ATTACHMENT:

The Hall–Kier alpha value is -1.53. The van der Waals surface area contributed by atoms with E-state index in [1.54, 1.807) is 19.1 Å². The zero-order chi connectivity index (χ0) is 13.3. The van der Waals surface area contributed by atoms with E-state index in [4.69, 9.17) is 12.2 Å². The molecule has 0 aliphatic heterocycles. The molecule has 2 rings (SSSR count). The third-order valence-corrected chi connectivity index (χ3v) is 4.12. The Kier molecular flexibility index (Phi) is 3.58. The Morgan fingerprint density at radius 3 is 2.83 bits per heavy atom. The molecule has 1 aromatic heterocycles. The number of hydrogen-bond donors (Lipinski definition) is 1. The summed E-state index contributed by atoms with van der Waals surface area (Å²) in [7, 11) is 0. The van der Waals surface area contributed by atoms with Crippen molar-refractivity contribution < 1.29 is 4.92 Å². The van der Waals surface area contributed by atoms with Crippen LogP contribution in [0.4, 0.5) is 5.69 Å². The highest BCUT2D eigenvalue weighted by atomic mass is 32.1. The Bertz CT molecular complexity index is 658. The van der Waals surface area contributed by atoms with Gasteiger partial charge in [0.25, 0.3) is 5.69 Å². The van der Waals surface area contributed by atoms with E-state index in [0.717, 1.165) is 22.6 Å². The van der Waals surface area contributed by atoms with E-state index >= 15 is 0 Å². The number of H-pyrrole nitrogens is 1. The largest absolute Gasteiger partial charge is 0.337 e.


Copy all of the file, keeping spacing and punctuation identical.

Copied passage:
The Hall–Kier alpha value is -1.53. The van der Waals surface area contributed by atoms with E-state index in [1.54, 1.807) is 19.1 Å². The zero-order chi connectivity index (χ0) is 13.3. The van der Waals surface area contributed by atoms with E-state index in [4.69, 9.17) is 12.2 Å². The molecule has 0 aliphatic heterocycles. The molecule has 2 rings (SSSR count). The third-order valence-corrected chi connectivity index (χ3v) is 4.12. The Kier molecular flexibility index (Phi) is 3.58. The Morgan fingerprint density at radius 3 is 2.83 bits per heavy atom. The molecule has 1 aromatic heterocycles. The number of hydrogen-bond donors (Lipinski definition) is 1. The summed E-state index contributed by atoms with van der Waals surface area (Å²) in [7, 11) is 0. The van der Waals surface area contributed by atoms with Crippen molar-refractivity contribution < 1.29 is 4.92 Å². The van der Waals surface area contributed by atoms with Crippen LogP contribution in [0.4, 0.5) is 5.69 Å². The highest BCUT2D eigenvalue weighted by atomic mass is 32.1. The Bertz CT molecular complexity index is 658. The van der Waals surface area contributed by atoms with Gasteiger partial charge in [0.25, 0.3) is 5.69 Å². The van der Waals surface area contributed by atoms with E-state index in [0.717, 1.165) is 22.6 Å². The van der Waals surface area contributed by atoms with E-state index >= 15 is 0 Å². The number of H-pyrrole nitrogens is 1. The largest absolute Gasteiger partial charge is 0.337 e.